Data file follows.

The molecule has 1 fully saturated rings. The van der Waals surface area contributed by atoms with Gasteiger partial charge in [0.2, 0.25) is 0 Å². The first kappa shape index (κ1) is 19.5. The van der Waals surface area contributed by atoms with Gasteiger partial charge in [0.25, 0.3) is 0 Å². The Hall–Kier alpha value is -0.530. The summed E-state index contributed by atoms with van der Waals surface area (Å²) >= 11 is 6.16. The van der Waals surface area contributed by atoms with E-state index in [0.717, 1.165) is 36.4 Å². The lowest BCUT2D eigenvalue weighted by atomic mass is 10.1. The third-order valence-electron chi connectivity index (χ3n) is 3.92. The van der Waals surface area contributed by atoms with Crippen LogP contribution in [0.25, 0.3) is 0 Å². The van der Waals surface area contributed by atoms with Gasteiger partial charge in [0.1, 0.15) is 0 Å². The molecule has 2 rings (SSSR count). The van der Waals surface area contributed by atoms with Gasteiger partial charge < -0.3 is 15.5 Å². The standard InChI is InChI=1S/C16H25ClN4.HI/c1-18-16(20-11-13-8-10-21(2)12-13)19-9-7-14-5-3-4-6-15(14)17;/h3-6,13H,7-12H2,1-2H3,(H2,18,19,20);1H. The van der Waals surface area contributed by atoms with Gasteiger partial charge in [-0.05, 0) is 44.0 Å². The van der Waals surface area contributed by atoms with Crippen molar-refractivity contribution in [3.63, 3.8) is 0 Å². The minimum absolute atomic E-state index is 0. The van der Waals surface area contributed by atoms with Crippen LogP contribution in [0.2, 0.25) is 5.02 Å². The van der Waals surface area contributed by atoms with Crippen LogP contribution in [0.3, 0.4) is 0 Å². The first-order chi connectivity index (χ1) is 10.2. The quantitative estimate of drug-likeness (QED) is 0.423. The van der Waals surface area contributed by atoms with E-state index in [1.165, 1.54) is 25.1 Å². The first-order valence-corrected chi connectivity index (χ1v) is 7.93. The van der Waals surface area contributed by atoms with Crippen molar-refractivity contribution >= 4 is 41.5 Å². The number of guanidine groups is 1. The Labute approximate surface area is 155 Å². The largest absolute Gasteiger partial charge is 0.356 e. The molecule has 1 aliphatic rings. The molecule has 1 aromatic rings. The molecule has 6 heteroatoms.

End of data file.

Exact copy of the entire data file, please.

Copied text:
The molecule has 1 fully saturated rings. The van der Waals surface area contributed by atoms with Gasteiger partial charge in [0.2, 0.25) is 0 Å². The first kappa shape index (κ1) is 19.5. The van der Waals surface area contributed by atoms with Gasteiger partial charge in [0.25, 0.3) is 0 Å². The Hall–Kier alpha value is -0.530. The summed E-state index contributed by atoms with van der Waals surface area (Å²) >= 11 is 6.16. The van der Waals surface area contributed by atoms with E-state index in [0.717, 1.165) is 36.4 Å². The lowest BCUT2D eigenvalue weighted by atomic mass is 10.1. The third-order valence-electron chi connectivity index (χ3n) is 3.92. The van der Waals surface area contributed by atoms with Crippen LogP contribution in [0.25, 0.3) is 0 Å². The van der Waals surface area contributed by atoms with Gasteiger partial charge in [0.1, 0.15) is 0 Å². The molecule has 2 rings (SSSR count). The van der Waals surface area contributed by atoms with Gasteiger partial charge < -0.3 is 15.5 Å². The standard InChI is InChI=1S/C16H25ClN4.HI/c1-18-16(20-11-13-8-10-21(2)12-13)19-9-7-14-5-3-4-6-15(14)17;/h3-6,13H,7-12H2,1-2H3,(H2,18,19,20);1H. The van der Waals surface area contributed by atoms with Gasteiger partial charge in [-0.05, 0) is 44.0 Å². The van der Waals surface area contributed by atoms with Crippen molar-refractivity contribution in [3.63, 3.8) is 0 Å². The minimum absolute atomic E-state index is 0. The van der Waals surface area contributed by atoms with Crippen LogP contribution in [0.2, 0.25) is 5.02 Å². The van der Waals surface area contributed by atoms with Crippen LogP contribution in [0.3, 0.4) is 0 Å². The first-order chi connectivity index (χ1) is 10.2. The quantitative estimate of drug-likeness (QED) is 0.423. The van der Waals surface area contributed by atoms with E-state index in [1.165, 1.54) is 25.1 Å². The first-order valence-corrected chi connectivity index (χ1v) is 7.93. The van der Waals surface area contributed by atoms with Crippen molar-refractivity contribution >= 4 is 41.5 Å². The number of guanidine groups is 1. The Labute approximate surface area is 155 Å². The largest absolute Gasteiger partial charge is 0.356 e. The molecule has 1 aliphatic rings. The molecule has 1 aromatic rings. The molecule has 6 heteroatoms.